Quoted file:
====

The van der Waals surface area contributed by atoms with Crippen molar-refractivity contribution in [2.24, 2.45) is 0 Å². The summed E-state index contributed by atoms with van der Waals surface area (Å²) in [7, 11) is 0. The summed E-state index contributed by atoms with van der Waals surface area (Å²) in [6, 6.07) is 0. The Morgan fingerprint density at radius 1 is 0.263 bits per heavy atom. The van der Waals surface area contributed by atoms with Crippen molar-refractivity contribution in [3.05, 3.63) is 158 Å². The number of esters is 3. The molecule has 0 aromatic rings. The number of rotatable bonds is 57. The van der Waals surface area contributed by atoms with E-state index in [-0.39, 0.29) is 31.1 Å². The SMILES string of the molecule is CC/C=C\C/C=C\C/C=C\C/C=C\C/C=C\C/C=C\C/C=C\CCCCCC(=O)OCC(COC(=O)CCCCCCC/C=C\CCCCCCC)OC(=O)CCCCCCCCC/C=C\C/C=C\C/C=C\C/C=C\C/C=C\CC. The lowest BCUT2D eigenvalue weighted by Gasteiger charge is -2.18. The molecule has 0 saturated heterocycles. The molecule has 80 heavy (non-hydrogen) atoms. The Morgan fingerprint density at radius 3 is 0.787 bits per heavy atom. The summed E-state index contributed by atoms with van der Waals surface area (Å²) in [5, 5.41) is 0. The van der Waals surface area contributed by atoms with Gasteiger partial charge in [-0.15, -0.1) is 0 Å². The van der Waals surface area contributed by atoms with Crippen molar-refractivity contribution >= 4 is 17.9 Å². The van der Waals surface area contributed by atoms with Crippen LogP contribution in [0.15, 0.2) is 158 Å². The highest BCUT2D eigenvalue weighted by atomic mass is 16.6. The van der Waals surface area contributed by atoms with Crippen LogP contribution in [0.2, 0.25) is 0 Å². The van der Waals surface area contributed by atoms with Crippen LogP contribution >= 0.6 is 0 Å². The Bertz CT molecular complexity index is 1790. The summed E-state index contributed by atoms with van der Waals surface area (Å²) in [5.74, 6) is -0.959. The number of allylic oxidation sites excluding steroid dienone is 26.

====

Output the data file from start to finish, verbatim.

The van der Waals surface area contributed by atoms with Crippen molar-refractivity contribution in [2.24, 2.45) is 0 Å². The summed E-state index contributed by atoms with van der Waals surface area (Å²) in [7, 11) is 0. The summed E-state index contributed by atoms with van der Waals surface area (Å²) in [6, 6.07) is 0. The Morgan fingerprint density at radius 1 is 0.263 bits per heavy atom. The van der Waals surface area contributed by atoms with Crippen molar-refractivity contribution in [3.05, 3.63) is 158 Å². The number of esters is 3. The molecule has 0 aromatic rings. The number of rotatable bonds is 57. The van der Waals surface area contributed by atoms with E-state index in [-0.39, 0.29) is 31.1 Å². The SMILES string of the molecule is CC/C=C\C/C=C\C/C=C\C/C=C\C/C=C\C/C=C\C/C=C\CCCCCC(=O)OCC(COC(=O)CCCCCCC/C=C\CCCCCCC)OC(=O)CCCCCCCCC/C=C\C/C=C\C/C=C\C/C=C\C/C=C\CC. The lowest BCUT2D eigenvalue weighted by Gasteiger charge is -2.18. The molecule has 0 saturated heterocycles. The molecule has 80 heavy (non-hydrogen) atoms. The Morgan fingerprint density at radius 3 is 0.787 bits per heavy atom. The summed E-state index contributed by atoms with van der Waals surface area (Å²) in [5, 5.41) is 0. The van der Waals surface area contributed by atoms with Gasteiger partial charge in [-0.15, -0.1) is 0 Å². The van der Waals surface area contributed by atoms with Crippen molar-refractivity contribution >= 4 is 17.9 Å². The van der Waals surface area contributed by atoms with Crippen LogP contribution in [0.15, 0.2) is 158 Å². The highest BCUT2D eigenvalue weighted by atomic mass is 16.6. The van der Waals surface area contributed by atoms with Crippen LogP contribution in [0.2, 0.25) is 0 Å². The van der Waals surface area contributed by atoms with Crippen LogP contribution >= 0.6 is 0 Å². The Bertz CT molecular complexity index is 1790. The summed E-state index contributed by atoms with van der Waals surface area (Å²) in [5.74, 6) is -0.959. The number of allylic oxidation sites excluding steroid dienone is 26.